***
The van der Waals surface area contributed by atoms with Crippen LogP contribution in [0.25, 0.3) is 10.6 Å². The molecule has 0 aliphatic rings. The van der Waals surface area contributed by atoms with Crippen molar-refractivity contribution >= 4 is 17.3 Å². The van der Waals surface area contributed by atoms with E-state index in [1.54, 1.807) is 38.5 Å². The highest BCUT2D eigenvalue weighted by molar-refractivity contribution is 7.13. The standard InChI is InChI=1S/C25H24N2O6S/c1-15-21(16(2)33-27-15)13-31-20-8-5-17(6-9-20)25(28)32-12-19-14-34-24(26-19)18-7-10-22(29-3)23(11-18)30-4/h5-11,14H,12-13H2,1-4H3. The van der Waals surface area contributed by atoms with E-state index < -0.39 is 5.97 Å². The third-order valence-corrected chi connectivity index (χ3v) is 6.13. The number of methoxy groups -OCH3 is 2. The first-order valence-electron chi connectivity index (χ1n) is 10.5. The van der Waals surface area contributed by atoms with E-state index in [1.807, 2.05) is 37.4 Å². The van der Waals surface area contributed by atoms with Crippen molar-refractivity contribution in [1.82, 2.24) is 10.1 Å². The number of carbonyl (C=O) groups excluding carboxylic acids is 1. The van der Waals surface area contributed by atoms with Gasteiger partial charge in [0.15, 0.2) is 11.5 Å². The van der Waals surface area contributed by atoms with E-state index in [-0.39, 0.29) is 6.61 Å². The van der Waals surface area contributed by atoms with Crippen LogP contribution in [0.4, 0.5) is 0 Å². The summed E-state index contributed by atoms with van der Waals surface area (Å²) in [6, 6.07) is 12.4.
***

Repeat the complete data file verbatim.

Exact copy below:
The van der Waals surface area contributed by atoms with Crippen LogP contribution in [0.25, 0.3) is 10.6 Å². The molecule has 0 aliphatic rings. The van der Waals surface area contributed by atoms with Crippen molar-refractivity contribution >= 4 is 17.3 Å². The van der Waals surface area contributed by atoms with E-state index in [1.54, 1.807) is 38.5 Å². The highest BCUT2D eigenvalue weighted by molar-refractivity contribution is 7.13. The standard InChI is InChI=1S/C25H24N2O6S/c1-15-21(16(2)33-27-15)13-31-20-8-5-17(6-9-20)25(28)32-12-19-14-34-24(26-19)18-7-10-22(29-3)23(11-18)30-4/h5-11,14H,12-13H2,1-4H3. The van der Waals surface area contributed by atoms with E-state index < -0.39 is 5.97 Å². The third-order valence-corrected chi connectivity index (χ3v) is 6.13. The number of methoxy groups -OCH3 is 2. The first-order valence-electron chi connectivity index (χ1n) is 10.5. The van der Waals surface area contributed by atoms with E-state index in [1.807, 2.05) is 37.4 Å². The van der Waals surface area contributed by atoms with Crippen molar-refractivity contribution in [1.82, 2.24) is 10.1 Å². The number of carbonyl (C=O) groups excluding carboxylic acids is 1. The van der Waals surface area contributed by atoms with Gasteiger partial charge in [0.15, 0.2) is 11.5 Å². The van der Waals surface area contributed by atoms with E-state index in [-0.39, 0.29) is 6.61 Å². The van der Waals surface area contributed by atoms with Crippen LogP contribution in [0.4, 0.5) is 0 Å². The summed E-state index contributed by atoms with van der Waals surface area (Å²) in [6, 6.07) is 12.4.